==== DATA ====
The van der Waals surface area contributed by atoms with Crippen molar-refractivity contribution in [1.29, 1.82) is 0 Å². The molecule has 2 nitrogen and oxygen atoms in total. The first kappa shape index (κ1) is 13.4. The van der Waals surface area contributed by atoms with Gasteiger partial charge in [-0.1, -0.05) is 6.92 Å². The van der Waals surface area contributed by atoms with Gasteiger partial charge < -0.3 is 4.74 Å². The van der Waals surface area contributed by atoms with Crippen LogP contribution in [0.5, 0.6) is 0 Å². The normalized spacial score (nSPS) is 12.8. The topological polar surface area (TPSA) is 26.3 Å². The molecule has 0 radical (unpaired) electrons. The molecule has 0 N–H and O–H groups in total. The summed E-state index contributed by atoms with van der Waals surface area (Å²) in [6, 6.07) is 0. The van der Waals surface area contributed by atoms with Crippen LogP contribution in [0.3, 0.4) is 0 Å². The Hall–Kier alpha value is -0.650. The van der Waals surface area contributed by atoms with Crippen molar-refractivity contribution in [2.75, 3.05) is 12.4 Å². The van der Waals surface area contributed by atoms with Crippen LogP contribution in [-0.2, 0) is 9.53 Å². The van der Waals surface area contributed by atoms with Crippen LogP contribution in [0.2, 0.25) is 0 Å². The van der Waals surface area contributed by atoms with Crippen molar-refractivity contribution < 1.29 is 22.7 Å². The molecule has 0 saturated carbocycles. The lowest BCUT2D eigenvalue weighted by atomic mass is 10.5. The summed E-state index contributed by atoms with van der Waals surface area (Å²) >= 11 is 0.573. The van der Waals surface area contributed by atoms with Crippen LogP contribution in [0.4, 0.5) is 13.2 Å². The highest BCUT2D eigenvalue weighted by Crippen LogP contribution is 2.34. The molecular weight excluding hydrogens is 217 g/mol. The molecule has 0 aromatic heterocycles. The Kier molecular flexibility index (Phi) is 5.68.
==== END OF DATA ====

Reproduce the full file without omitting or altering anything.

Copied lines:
The van der Waals surface area contributed by atoms with Crippen molar-refractivity contribution in [1.29, 1.82) is 0 Å². The molecule has 2 nitrogen and oxygen atoms in total. The first kappa shape index (κ1) is 13.4. The van der Waals surface area contributed by atoms with Gasteiger partial charge in [-0.1, -0.05) is 6.92 Å². The van der Waals surface area contributed by atoms with Gasteiger partial charge < -0.3 is 4.74 Å². The van der Waals surface area contributed by atoms with Crippen LogP contribution in [0.5, 0.6) is 0 Å². The normalized spacial score (nSPS) is 12.8. The topological polar surface area (TPSA) is 26.3 Å². The molecule has 0 radical (unpaired) electrons. The molecule has 0 N–H and O–H groups in total. The summed E-state index contributed by atoms with van der Waals surface area (Å²) in [6, 6.07) is 0. The van der Waals surface area contributed by atoms with Crippen LogP contribution in [0.3, 0.4) is 0 Å². The Hall–Kier alpha value is -0.650. The van der Waals surface area contributed by atoms with Crippen molar-refractivity contribution in [2.75, 3.05) is 12.4 Å². The van der Waals surface area contributed by atoms with Crippen LogP contribution in [-0.2, 0) is 9.53 Å². The van der Waals surface area contributed by atoms with Crippen LogP contribution in [0.2, 0.25) is 0 Å². The van der Waals surface area contributed by atoms with Crippen molar-refractivity contribution < 1.29 is 22.7 Å². The molecule has 0 saturated carbocycles. The lowest BCUT2D eigenvalue weighted by atomic mass is 10.5. The summed E-state index contributed by atoms with van der Waals surface area (Å²) >= 11 is 0.573. The van der Waals surface area contributed by atoms with Crippen LogP contribution in [0.4, 0.5) is 13.2 Å². The highest BCUT2D eigenvalue weighted by Crippen LogP contribution is 2.34. The molecular weight excluding hydrogens is 217 g/mol. The molecule has 0 aromatic heterocycles. The Kier molecular flexibility index (Phi) is 5.68.